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Recently, I got raving about my four favorite single dads in manga. Some are birth parents, some adoptive parents, and some acting fathers, but they all do the parenting work in difficult situations, just like all of us who chose to reproduce or otherwise acquire smaller humans have been in the garbage fire that the last was 11 months of existence. Kudos to you, ladies, gentlemen and non-binary friends. Because this job isn’t hard enough, we’re all now in each other’s business around the clock.

Listen. I love my children. I would step in front of a bus for her. I would take bullets for her. I nearly had a stroke for number one and even vomited several times a day with medication for number two. Even though a medically necessary Caesarean section was planned for her ass, they decided that they had to be born four days early.

But breathe air all day, every day for a year? This is not the contract that I signed.

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And so, it’s time to celebrate single mothers in the manga. Apologies to non-binary and agender parents. Comics are still catching up. As I said, I greet you too.

# 1: Midoriya Inko

My Hero Academia by Kohei Horikoshi

We have been told that there is a Midoriya-san who “works overseas” but we have not yet seen him in four seasons and 26 volumes, or evidence of his existence in present tense stories or Midoriya family flashbacks. Therefore, I can easily classify Inko in all respects as a single mother.

Was she always the perfect mother? Are we all Also no. When smol Izuku found out he was quirky, it would probably have been more helpful to have parental assurance that he had other positive qualities and skills and that he would find his bliss elsewhere in the big, wide world of possibility. On the other hand, Inko’s tears may have given Izuku permission to mourn the loss of his dream. Children, especially boys, need this permission in a society that prompts them to hold back, hold down, and internalize.

And if at some point Izuku manifests (eats) his quirk, she will be delighted with him and she will encourage him all the way, but she will not forget her first responsibility: to protect her son by setting boundaries. She knows how important it was to be a hero, and she wants that for him. She wants his joy and his determination and his drive. But she also wants him to know that she is always there to remind him that no matter how high he goes, someone cares. That someone is watching over him. That someone does not see and love the hero Deku, but Izuku Midoriya, even if that means taking away his dream.

Or embarrass their son by yelling at hero number one, his hero, in their living room.

# 2: Yuko

xxxHolic from CLAMP

Yûko seems like an odd choice for an adoptive mom, and she’d probably deny it if you asked her, but she’d do it with a shrug and a knowing smile.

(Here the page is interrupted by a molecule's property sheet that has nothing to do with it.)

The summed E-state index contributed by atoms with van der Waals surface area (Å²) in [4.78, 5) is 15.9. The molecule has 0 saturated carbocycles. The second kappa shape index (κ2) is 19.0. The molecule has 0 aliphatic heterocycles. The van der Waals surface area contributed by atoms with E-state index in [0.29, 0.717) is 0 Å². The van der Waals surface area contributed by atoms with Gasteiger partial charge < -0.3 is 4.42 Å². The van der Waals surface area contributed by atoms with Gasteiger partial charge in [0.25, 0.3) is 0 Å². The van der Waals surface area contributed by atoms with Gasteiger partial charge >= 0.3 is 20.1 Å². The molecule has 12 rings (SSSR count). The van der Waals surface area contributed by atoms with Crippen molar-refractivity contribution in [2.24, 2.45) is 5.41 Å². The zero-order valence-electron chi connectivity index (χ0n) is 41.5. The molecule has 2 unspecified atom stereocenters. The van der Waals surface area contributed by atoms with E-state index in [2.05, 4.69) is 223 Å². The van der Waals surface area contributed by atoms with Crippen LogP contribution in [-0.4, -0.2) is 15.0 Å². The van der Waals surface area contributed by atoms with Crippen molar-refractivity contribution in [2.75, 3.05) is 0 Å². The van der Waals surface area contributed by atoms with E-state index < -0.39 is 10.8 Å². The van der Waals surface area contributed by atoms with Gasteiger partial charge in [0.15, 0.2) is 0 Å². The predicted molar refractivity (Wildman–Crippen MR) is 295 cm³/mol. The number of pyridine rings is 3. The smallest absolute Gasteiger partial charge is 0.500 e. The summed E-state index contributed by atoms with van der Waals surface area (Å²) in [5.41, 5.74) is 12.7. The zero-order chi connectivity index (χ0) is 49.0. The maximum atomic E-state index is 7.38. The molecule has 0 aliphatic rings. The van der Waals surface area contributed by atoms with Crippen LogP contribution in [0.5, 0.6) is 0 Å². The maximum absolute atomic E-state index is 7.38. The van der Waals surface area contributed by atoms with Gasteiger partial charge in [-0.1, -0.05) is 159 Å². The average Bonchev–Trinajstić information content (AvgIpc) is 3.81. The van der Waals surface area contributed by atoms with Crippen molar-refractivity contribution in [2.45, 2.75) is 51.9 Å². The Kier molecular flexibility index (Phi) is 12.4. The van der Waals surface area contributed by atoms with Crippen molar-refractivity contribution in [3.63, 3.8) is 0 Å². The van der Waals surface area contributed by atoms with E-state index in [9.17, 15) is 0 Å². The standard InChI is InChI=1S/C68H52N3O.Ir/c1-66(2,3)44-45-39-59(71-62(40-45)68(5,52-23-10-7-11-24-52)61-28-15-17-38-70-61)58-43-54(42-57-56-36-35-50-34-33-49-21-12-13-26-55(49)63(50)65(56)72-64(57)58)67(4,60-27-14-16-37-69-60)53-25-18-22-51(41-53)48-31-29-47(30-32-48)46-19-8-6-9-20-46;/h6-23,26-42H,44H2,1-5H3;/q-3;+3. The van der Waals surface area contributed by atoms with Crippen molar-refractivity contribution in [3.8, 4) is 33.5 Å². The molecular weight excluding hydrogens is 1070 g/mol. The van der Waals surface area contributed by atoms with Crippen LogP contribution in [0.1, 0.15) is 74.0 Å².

When Watanuki first walks into their shop, he seems like any other customer. He has a wish and she has a solution provided he pays her price. Watanuki ponders, but ultimately agrees; He will work for Yûko until she decides he has reduced his debt.

However, as the story progresses, we find that the deal between them is unique. No other customer is so amorphous, so flexible, so hazy around the edges. Also, no other customer spends so much time in the shop, comes so close to all of his residents and is so integrated into the foreign, found family. Yûko is not so personally interested in others who come to her, neither in her friends nor in her origins.

With her beautiful clothes and magical pranks, her heavy drinking and bizarre demands, dangerous artifacts and mysterious errands, is Yûko a traditional mother figure? No. But what is tradition nowadays anyway? I have rainbow hair and tattoos and my kids seem fine. She’s looking for Watanuki. She is actively interested in his well-being. She teaches him how important it is to be yourself. It shows him that he is worthy of the love others offer.

Yûko is the first person to love Watanuki so much that he can love himself.

And that is the most important lesson a person can learn.

Only the very best mothers can teach it.

# 3: Ms. Kuroki

Toritan: Birds of a Feather by Kotetsuko Yamamoto

This lady does extremely heavy lifting for someone who doesn’t even have a first name. Organic mother to reserved, unfathomable son; Small business owners (cat café); and surrogate mother for an adorable, clumsy tenant who happens to be able to talk to birds; Ms. Kuorki manages to feed everyone, keep them hydrated and get them to the right place at the right time.

She trusts her son Mitsuru enough to give him the space he needs to find himself out and knows when to check in with Inusaki, who needs more care than he thinks, without him noticing that she is him checked. She welcomes him to her family and invites him to dinners and special occasions like Mitsuru’s birthday because she knows he needs a family and loves him there as much as her son. She accepts the quirks of both boys, letting them both be who they are rather than making them conform, laugh and joke, and generally enjoy their company in whatever form. She accepts that Mitsuru is gay without making it a thing, which is not always the case with manga. Or western comics or life. And I’m pretty sure she knows the boys have crushes on each other before either one does.

She also makes an excellent cafe au lait.

Yay for manga mothers! Yay for single parents! Yay for all parents! And hey, when you’re having a bad day, just take a breath and remember: you’re still alive. Give them a manga. Everything will be fine.